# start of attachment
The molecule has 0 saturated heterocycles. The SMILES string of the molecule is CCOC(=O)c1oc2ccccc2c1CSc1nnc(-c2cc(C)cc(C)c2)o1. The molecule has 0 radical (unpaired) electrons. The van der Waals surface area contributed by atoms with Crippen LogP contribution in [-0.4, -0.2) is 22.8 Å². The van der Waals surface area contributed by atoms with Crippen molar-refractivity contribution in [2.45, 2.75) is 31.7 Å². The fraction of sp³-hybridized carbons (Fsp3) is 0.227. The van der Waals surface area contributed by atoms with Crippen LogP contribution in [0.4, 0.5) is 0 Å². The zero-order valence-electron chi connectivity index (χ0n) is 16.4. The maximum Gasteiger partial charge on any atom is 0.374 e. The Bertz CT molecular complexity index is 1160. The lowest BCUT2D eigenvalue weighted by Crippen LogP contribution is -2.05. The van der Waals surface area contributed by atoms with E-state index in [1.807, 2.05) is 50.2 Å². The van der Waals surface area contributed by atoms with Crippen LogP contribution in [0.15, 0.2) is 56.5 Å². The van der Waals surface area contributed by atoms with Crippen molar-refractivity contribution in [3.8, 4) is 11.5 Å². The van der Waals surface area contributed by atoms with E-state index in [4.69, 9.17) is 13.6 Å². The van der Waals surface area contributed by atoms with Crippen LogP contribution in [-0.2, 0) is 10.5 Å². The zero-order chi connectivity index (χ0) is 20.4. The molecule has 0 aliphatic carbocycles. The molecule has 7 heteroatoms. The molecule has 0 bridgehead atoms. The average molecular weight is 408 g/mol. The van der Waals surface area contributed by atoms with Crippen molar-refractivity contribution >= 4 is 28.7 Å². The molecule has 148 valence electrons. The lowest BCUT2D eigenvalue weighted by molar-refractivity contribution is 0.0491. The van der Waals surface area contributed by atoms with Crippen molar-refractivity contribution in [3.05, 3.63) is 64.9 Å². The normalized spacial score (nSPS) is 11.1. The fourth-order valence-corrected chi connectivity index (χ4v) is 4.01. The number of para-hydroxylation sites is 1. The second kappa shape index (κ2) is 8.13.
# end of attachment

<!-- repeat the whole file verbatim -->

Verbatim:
The molecule has 0 saturated heterocycles. The SMILES string of the molecule is CCOC(=O)c1oc2ccccc2c1CSc1nnc(-c2cc(C)cc(C)c2)o1. The molecule has 0 radical (unpaired) electrons. The van der Waals surface area contributed by atoms with Crippen LogP contribution in [-0.4, -0.2) is 22.8 Å². The van der Waals surface area contributed by atoms with Crippen molar-refractivity contribution in [2.45, 2.75) is 31.7 Å². The fraction of sp³-hybridized carbons (Fsp3) is 0.227. The van der Waals surface area contributed by atoms with Crippen LogP contribution in [0.4, 0.5) is 0 Å². The zero-order valence-electron chi connectivity index (χ0n) is 16.4. The maximum Gasteiger partial charge on any atom is 0.374 e. The Bertz CT molecular complexity index is 1160. The lowest BCUT2D eigenvalue weighted by Crippen LogP contribution is -2.05. The van der Waals surface area contributed by atoms with E-state index in [1.807, 2.05) is 50.2 Å². The van der Waals surface area contributed by atoms with Crippen LogP contribution in [0.15, 0.2) is 56.5 Å². The van der Waals surface area contributed by atoms with Crippen molar-refractivity contribution in [3.8, 4) is 11.5 Å². The van der Waals surface area contributed by atoms with E-state index in [4.69, 9.17) is 13.6 Å². The van der Waals surface area contributed by atoms with Crippen LogP contribution in [-0.2, 0) is 10.5 Å². The zero-order chi connectivity index (χ0) is 20.4. The molecule has 0 aliphatic carbocycles. The molecule has 7 heteroatoms. The molecule has 0 bridgehead atoms. The average molecular weight is 408 g/mol. The van der Waals surface area contributed by atoms with Crippen molar-refractivity contribution >= 4 is 28.7 Å². The molecule has 148 valence electrons. The lowest BCUT2D eigenvalue weighted by molar-refractivity contribution is 0.0491. The van der Waals surface area contributed by atoms with Crippen molar-refractivity contribution in [3.05, 3.63) is 64.9 Å². The normalized spacial score (nSPS) is 11.1. The fourth-order valence-corrected chi connectivity index (χ4v) is 4.01. The number of para-hydroxylation sites is 1. The second kappa shape index (κ2) is 8.13.